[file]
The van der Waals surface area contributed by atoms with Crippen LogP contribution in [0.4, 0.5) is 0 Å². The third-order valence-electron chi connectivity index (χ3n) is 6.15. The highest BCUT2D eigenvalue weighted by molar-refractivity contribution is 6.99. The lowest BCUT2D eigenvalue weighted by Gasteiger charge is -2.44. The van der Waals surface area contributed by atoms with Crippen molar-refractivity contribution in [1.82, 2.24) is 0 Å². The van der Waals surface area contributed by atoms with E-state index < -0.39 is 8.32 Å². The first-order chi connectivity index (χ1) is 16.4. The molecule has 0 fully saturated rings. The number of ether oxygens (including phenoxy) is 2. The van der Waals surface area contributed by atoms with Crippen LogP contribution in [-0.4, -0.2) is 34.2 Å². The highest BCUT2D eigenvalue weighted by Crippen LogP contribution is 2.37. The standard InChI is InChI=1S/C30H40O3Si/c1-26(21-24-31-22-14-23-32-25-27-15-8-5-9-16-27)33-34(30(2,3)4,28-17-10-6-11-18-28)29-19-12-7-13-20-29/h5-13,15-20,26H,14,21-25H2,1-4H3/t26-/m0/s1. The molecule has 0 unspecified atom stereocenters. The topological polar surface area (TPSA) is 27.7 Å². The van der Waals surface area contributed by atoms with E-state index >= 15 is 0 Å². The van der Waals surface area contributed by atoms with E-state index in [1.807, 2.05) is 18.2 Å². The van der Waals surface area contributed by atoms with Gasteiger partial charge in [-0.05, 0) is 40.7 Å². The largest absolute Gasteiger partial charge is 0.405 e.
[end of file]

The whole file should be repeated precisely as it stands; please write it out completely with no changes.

The van der Waals surface area contributed by atoms with Crippen LogP contribution in [0.4, 0.5) is 0 Å². The third-order valence-electron chi connectivity index (χ3n) is 6.15. The highest BCUT2D eigenvalue weighted by molar-refractivity contribution is 6.99. The lowest BCUT2D eigenvalue weighted by Gasteiger charge is -2.44. The van der Waals surface area contributed by atoms with Crippen molar-refractivity contribution in [1.82, 2.24) is 0 Å². The van der Waals surface area contributed by atoms with E-state index < -0.39 is 8.32 Å². The first-order chi connectivity index (χ1) is 16.4. The molecule has 0 fully saturated rings. The number of ether oxygens (including phenoxy) is 2. The van der Waals surface area contributed by atoms with Crippen LogP contribution in [-0.4, -0.2) is 34.2 Å². The highest BCUT2D eigenvalue weighted by Crippen LogP contribution is 2.37. The standard InChI is InChI=1S/C30H40O3Si/c1-26(21-24-31-22-14-23-32-25-27-15-8-5-9-16-27)33-34(30(2,3)4,28-17-10-6-11-18-28)29-19-12-7-13-20-29/h5-13,15-20,26H,14,21-25H2,1-4H3/t26-/m0/s1. The molecule has 0 unspecified atom stereocenters. The topological polar surface area (TPSA) is 27.7 Å². The van der Waals surface area contributed by atoms with E-state index >= 15 is 0 Å². The van der Waals surface area contributed by atoms with E-state index in [1.807, 2.05) is 18.2 Å². The van der Waals surface area contributed by atoms with Gasteiger partial charge in [-0.05, 0) is 40.7 Å². The largest absolute Gasteiger partial charge is 0.405 e.